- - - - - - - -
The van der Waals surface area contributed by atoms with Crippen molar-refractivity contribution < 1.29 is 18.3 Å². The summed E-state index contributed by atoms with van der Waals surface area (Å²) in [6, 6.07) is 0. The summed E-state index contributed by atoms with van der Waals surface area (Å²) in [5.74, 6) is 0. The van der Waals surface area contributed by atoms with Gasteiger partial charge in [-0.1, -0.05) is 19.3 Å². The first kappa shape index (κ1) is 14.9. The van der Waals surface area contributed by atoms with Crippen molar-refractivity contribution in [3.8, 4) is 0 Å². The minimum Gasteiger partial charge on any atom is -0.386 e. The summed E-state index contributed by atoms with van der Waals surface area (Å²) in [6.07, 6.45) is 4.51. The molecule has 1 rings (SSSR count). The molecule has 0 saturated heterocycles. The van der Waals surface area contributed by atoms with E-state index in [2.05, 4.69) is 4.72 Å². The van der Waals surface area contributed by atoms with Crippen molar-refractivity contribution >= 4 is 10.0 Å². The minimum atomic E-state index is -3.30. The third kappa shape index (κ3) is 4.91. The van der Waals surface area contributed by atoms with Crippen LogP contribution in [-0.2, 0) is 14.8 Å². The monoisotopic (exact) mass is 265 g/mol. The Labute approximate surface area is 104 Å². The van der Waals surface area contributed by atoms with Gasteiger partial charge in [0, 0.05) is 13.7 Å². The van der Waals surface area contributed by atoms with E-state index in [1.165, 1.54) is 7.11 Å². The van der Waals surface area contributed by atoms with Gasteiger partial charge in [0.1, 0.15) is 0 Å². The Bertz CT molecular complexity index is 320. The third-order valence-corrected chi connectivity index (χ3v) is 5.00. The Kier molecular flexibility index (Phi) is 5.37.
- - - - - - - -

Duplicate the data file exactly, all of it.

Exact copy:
The van der Waals surface area contributed by atoms with Crippen molar-refractivity contribution < 1.29 is 18.3 Å². The summed E-state index contributed by atoms with van der Waals surface area (Å²) in [6, 6.07) is 0. The summed E-state index contributed by atoms with van der Waals surface area (Å²) in [5.74, 6) is 0. The van der Waals surface area contributed by atoms with Gasteiger partial charge in [-0.1, -0.05) is 19.3 Å². The first kappa shape index (κ1) is 14.9. The van der Waals surface area contributed by atoms with Crippen molar-refractivity contribution in [3.8, 4) is 0 Å². The minimum Gasteiger partial charge on any atom is -0.386 e. The summed E-state index contributed by atoms with van der Waals surface area (Å²) in [6.07, 6.45) is 4.51. The molecule has 1 rings (SSSR count). The molecule has 0 saturated heterocycles. The van der Waals surface area contributed by atoms with E-state index in [2.05, 4.69) is 4.72 Å². The van der Waals surface area contributed by atoms with Crippen molar-refractivity contribution >= 4 is 10.0 Å². The minimum atomic E-state index is -3.30. The third kappa shape index (κ3) is 4.91. The van der Waals surface area contributed by atoms with Crippen LogP contribution in [-0.2, 0) is 14.8 Å². The monoisotopic (exact) mass is 265 g/mol. The Labute approximate surface area is 104 Å². The van der Waals surface area contributed by atoms with Gasteiger partial charge in [0, 0.05) is 13.7 Å². The van der Waals surface area contributed by atoms with E-state index in [1.165, 1.54) is 7.11 Å². The van der Waals surface area contributed by atoms with Gasteiger partial charge in [0.1, 0.15) is 0 Å². The Bertz CT molecular complexity index is 320. The third-order valence-corrected chi connectivity index (χ3v) is 5.00. The Kier molecular flexibility index (Phi) is 5.37.